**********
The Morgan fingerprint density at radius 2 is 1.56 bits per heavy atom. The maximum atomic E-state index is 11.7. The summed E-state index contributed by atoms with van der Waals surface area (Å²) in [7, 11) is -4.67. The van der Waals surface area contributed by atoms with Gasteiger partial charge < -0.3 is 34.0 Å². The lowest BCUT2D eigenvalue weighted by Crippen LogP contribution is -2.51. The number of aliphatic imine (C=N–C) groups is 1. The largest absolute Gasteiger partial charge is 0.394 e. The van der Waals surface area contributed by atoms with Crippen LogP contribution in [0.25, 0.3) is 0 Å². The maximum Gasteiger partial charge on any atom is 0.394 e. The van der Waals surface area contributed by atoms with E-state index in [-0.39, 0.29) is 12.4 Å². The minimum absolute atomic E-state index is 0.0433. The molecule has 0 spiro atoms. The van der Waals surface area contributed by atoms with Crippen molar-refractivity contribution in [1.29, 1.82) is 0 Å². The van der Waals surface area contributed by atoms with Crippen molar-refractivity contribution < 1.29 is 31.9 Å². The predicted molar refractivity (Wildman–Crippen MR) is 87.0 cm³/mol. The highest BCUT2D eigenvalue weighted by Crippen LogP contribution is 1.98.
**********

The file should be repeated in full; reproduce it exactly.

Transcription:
The Morgan fingerprint density at radius 2 is 1.56 bits per heavy atom. The maximum atomic E-state index is 11.7. The summed E-state index contributed by atoms with van der Waals surface area (Å²) in [7, 11) is -4.67. The van der Waals surface area contributed by atoms with Gasteiger partial charge < -0.3 is 34.0 Å². The lowest BCUT2D eigenvalue weighted by Crippen LogP contribution is -2.51. The number of aliphatic imine (C=N–C) groups is 1. The largest absolute Gasteiger partial charge is 0.394 e. The van der Waals surface area contributed by atoms with Crippen LogP contribution in [0.25, 0.3) is 0 Å². The maximum Gasteiger partial charge on any atom is 0.394 e. The van der Waals surface area contributed by atoms with E-state index in [-0.39, 0.29) is 12.4 Å². The minimum absolute atomic E-state index is 0.0433. The molecule has 0 spiro atoms. The van der Waals surface area contributed by atoms with Crippen molar-refractivity contribution in [1.29, 1.82) is 0 Å². The van der Waals surface area contributed by atoms with Crippen molar-refractivity contribution < 1.29 is 31.9 Å². The predicted molar refractivity (Wildman–Crippen MR) is 87.0 cm³/mol. The highest BCUT2D eigenvalue weighted by Crippen LogP contribution is 1.98.